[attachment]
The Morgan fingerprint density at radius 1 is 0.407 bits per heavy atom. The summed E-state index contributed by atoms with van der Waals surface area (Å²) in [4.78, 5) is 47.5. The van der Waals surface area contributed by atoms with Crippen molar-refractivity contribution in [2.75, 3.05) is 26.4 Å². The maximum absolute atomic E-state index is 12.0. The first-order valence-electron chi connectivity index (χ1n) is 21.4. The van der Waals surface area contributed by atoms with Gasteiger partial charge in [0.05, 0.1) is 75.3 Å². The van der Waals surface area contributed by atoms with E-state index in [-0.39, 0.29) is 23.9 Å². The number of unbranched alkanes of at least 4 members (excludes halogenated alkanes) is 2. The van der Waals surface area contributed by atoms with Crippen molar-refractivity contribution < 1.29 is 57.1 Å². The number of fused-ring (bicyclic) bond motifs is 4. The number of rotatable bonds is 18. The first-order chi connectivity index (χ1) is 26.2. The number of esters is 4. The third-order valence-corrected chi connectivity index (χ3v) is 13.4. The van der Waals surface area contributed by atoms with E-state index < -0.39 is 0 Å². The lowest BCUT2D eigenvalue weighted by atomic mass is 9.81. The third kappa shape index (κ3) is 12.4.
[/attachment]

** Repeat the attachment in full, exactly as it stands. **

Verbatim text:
The Morgan fingerprint density at radius 1 is 0.407 bits per heavy atom. The summed E-state index contributed by atoms with van der Waals surface area (Å²) in [4.78, 5) is 47.5. The van der Waals surface area contributed by atoms with Crippen molar-refractivity contribution in [2.75, 3.05) is 26.4 Å². The maximum absolute atomic E-state index is 12.0. The first-order valence-electron chi connectivity index (χ1n) is 21.4. The van der Waals surface area contributed by atoms with Gasteiger partial charge in [0.05, 0.1) is 75.3 Å². The van der Waals surface area contributed by atoms with E-state index in [-0.39, 0.29) is 23.9 Å². The number of unbranched alkanes of at least 4 members (excludes halogenated alkanes) is 2. The van der Waals surface area contributed by atoms with Crippen molar-refractivity contribution < 1.29 is 57.1 Å². The number of fused-ring (bicyclic) bond motifs is 4. The number of rotatable bonds is 18. The first-order chi connectivity index (χ1) is 26.2. The number of esters is 4. The third-order valence-corrected chi connectivity index (χ3v) is 13.4. The van der Waals surface area contributed by atoms with E-state index < -0.39 is 0 Å². The lowest BCUT2D eigenvalue weighted by atomic mass is 9.81. The third kappa shape index (κ3) is 12.4.